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UPDATE 2-U.S. shale oil industry to see wave of investment -Total CEO

(Updates with additional context on production growth, Vitol comments, data)

LONDON, Oct 18 (Reuters) - The U.S. shale industry will see another wave of investment as producers are betting strongly against a fall in oil prices, the chief executive of Total said on Wednesday.

Patrick Pouyanne, speaking at the Oil & Money conference in London, said he expected global oil demand to grow strongly again this year, by up to 1.6 million barrels per day (bpd).

"Our U.S. colleagues are hedging like mad at $56 a barrel so we will see another wave of investment in U.S. shale, no doubt about it," Pouyanne said.

Ian Taylor, chief executive of Vitol, the world's largest oil trader, echoed that view at the conference on Wednesday, saying he sees Brent crude falling to $45 a barrel in the next year as U.S. output surges.

U.S. production has grown at a slower rate than had been estimated earlier in the year by the U.S. Energy Information Administration, as producers focused on "greater capital discipline," analysts at Bank of America/Merrill Lynch said earlier this month.

U.S. crude production for 2017 is up by 467,000 barrels a day through July, according to the EIA, which in the late spring forecast 2017 output growth to come to 680,000 bpd. That prediction has since fallen to 380,000 bpd. However, the surge in hedging may allow producers to keep drilling even if oil pulls back from its recent rally, boosting production next year.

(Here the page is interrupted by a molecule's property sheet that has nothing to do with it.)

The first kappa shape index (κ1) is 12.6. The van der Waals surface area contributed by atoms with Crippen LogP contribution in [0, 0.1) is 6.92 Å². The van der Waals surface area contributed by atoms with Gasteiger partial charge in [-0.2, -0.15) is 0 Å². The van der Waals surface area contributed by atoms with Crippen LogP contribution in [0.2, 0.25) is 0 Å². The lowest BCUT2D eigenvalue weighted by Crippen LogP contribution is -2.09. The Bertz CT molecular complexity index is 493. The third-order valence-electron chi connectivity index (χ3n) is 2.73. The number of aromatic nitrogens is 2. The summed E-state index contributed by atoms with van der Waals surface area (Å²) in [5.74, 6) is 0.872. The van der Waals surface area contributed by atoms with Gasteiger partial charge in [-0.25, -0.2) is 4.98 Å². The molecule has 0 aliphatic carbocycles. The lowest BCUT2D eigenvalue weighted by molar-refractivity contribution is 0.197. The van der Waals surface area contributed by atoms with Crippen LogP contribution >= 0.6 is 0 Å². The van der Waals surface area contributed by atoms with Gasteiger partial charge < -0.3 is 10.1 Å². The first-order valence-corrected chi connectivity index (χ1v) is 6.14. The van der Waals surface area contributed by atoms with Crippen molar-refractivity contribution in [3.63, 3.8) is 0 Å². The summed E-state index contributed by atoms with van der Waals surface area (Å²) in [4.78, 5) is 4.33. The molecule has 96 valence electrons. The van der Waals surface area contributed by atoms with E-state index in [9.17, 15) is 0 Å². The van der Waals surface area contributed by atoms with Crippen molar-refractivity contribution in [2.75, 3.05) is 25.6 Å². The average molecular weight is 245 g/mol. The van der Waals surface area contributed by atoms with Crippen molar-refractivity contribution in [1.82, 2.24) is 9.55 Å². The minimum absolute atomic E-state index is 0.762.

A sharp fall in investment since oil prices collapsed in 2014 has led to a drop in development of new projects, which could spark an oil supply shortage after 2020, Pouyanne said.

He said the rate of final investment decisions (FIDs) in exploration and production had shrunk too much since 2015.

"The number of FIDs from 2010-2014 averaged 35 FIDs per year ... to add potentially 2.5 million bpd," he said.

"Since 2015, it's 12 per year ... to add 1 million bpd that's probably not enough. Post-2020, we will face an issue with these lower numbers of FIDs ... it takes time to bring new capacity to production."

He later said Total expects to give a green light by the year-end for the development of the Libra offshore field in Brazil, which will produce up to 150,000 bpd.

On the OPEC side, the oil chief sees Russia and Saudi Arabia extending production cuts.

The Organization of the Petroleum Exporting Countries and several non-OPEC producers agreed late last year on a six-month output-cutting deal from January to tackle a global glut. The deal has been extended until March 2018.

A visit by the Saudi king to Moscow recently "is a clear signal (that) it is in the interest of both countries to support the market ... I will not be surprised to see the extension," Pouyanne said. (Reporting by Ron Bousso and Julia Payne; Editing by Dale Hudson/Mark Heinrich)